Ghost crabs use teeth in their stomachs to growl at predators

Last updated at 06:41
Ghost-crab-on-a-beach.Getty Images
The ghost crab gets its name from its semi-transparent grey skin and because they are most active at night

Scientists have made a very unusual discovery about a certain type of crab.

Scientists at the Scripps Institution of Oceanography in California have found that when threatened, ghost crabs use special teeth in their stomachs to growl at predators!

Like lots of other animals, crabs have teeth in their stomachs to grind up food, so this in itself isn't unusual.

But the ghost crab is the first creature that's been found to use these teeth as a way to communicate!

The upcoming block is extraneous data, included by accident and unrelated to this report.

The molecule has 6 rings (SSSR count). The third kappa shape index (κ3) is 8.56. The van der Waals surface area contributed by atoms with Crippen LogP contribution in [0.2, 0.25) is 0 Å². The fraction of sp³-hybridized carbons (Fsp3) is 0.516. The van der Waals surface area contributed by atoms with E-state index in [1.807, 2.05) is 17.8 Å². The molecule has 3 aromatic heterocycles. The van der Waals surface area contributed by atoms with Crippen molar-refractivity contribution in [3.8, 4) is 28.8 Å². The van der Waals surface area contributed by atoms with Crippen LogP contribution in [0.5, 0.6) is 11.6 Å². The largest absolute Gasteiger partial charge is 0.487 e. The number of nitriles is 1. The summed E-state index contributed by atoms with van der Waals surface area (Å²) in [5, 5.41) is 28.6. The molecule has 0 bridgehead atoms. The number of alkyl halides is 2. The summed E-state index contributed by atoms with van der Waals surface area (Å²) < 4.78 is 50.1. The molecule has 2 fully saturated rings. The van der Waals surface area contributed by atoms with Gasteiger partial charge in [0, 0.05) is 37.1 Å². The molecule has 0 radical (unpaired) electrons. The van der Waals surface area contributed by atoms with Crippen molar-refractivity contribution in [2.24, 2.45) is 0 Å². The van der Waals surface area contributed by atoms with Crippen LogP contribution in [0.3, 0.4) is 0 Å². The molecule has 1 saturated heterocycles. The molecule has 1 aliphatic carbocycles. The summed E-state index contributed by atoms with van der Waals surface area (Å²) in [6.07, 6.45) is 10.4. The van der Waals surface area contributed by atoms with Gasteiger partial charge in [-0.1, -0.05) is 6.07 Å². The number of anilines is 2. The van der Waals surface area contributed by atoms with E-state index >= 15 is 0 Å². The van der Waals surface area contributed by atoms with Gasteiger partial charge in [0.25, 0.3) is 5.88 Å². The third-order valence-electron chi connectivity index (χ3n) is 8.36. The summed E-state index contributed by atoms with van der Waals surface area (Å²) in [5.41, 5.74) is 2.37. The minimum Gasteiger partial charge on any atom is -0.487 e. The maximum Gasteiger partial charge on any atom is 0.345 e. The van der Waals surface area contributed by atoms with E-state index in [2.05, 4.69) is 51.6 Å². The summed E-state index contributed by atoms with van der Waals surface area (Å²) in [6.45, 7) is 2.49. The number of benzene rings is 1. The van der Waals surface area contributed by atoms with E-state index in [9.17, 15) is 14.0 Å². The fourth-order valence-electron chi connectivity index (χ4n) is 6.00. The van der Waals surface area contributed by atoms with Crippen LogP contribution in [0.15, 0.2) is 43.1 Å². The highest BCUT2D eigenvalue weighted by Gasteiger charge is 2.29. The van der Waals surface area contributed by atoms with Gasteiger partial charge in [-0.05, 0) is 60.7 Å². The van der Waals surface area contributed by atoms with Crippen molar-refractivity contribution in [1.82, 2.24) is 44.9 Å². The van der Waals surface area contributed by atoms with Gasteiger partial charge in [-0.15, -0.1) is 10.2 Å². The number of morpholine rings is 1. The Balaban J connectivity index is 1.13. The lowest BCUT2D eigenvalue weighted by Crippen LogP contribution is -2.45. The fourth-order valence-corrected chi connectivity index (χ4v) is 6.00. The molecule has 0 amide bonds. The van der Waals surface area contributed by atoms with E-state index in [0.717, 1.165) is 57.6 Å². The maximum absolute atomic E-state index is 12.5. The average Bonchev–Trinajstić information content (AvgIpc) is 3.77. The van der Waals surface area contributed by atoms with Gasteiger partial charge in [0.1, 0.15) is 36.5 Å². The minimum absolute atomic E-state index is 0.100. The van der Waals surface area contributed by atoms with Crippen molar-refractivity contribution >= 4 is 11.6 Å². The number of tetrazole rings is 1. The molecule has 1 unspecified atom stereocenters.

It was already known that these special crabs made sounds to scare predators by flexing their claws and grinding them on ridges near their joints,

But when scientists placed the crafty critters in an X-ray machine, they saw their teeth grinding inside their stomach and heard a harsh scratchy sound.

By making the growling noise with their stomach, it leaves the crab's claws and mouth free to scare off any creature that sees it as a potential meal!

Ghost-crab-burying-itself-in-the-sand.Getty Images

The scientists are excited by the find as it could lead to more big discoveries about the way these clever crustaceans communicate.

Jennifer Taylor, who led the study, said: "It will be interesting to see how our understanding of crustacean communication unfolds."